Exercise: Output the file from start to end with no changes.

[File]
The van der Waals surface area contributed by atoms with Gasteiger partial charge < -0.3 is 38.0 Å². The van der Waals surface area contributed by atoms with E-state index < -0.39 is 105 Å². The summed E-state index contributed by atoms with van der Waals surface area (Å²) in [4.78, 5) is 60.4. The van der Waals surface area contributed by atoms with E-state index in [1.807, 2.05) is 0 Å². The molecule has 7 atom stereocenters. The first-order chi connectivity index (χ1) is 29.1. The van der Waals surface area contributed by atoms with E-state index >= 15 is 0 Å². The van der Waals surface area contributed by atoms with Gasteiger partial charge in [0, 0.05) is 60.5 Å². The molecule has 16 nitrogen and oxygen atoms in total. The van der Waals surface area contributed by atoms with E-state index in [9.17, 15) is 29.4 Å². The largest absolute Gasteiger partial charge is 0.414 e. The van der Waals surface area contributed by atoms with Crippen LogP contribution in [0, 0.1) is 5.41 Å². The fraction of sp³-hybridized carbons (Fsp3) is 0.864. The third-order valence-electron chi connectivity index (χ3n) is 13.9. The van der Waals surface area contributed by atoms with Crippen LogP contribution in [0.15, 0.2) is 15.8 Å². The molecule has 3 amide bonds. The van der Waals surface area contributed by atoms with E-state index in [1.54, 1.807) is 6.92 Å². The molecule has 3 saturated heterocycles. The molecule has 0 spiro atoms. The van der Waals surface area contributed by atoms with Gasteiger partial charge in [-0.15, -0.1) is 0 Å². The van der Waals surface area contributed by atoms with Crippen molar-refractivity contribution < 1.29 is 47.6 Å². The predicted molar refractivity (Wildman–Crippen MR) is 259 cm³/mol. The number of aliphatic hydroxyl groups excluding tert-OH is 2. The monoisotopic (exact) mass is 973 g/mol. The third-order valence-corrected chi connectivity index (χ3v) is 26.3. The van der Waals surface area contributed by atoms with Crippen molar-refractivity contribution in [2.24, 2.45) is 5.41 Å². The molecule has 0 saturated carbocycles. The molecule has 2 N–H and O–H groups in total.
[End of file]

The van der Waals surface area contributed by atoms with Gasteiger partial charge < -0.3 is 38.0 Å². The van der Waals surface area contributed by atoms with E-state index < -0.39 is 105 Å². The summed E-state index contributed by atoms with van der Waals surface area (Å²) in [4.78, 5) is 60.4. The van der Waals surface area contributed by atoms with E-state index in [1.807, 2.05) is 0 Å². The molecule has 7 atom stereocenters. The first-order chi connectivity index (χ1) is 29.1. The van der Waals surface area contributed by atoms with E-state index >= 15 is 0 Å². The van der Waals surface area contributed by atoms with Gasteiger partial charge in [0, 0.05) is 60.5 Å². The molecule has 16 nitrogen and oxygen atoms in total. The van der Waals surface area contributed by atoms with E-state index in [9.17, 15) is 29.4 Å². The largest absolute Gasteiger partial charge is 0.414 e. The van der Waals surface area contributed by atoms with Crippen LogP contribution in [0, 0.1) is 5.41 Å². The fraction of sp³-hybridized carbons (Fsp3) is 0.864. The third-order valence-electron chi connectivity index (χ3n) is 13.9. The van der Waals surface area contributed by atoms with Crippen LogP contribution in [0.15, 0.2) is 15.8 Å². The molecule has 3 amide bonds. The van der Waals surface area contributed by atoms with E-state index in [1.54, 1.807) is 6.92 Å². The molecule has 3 saturated heterocycles. The molecule has 0 spiro atoms. The van der Waals surface area contributed by atoms with Gasteiger partial charge in [-0.15, -0.1) is 0 Å². The van der Waals surface area contributed by atoms with Crippen molar-refractivity contribution < 1.29 is 47.6 Å². The predicted molar refractivity (Wildman–Crippen MR) is 259 cm³/mol. The number of aliphatic hydroxyl groups excluding tert-OH is 2. The monoisotopic (exact) mass is 973 g/mol. The third-order valence-corrected chi connectivity index (χ3v) is 26.3. The van der Waals surface area contributed by atoms with Crippen molar-refractivity contribution in [2.24, 2.45) is 5.41 Å². The molecule has 0 saturated carbocycles. The molecule has 2 N–H and O–H groups in total.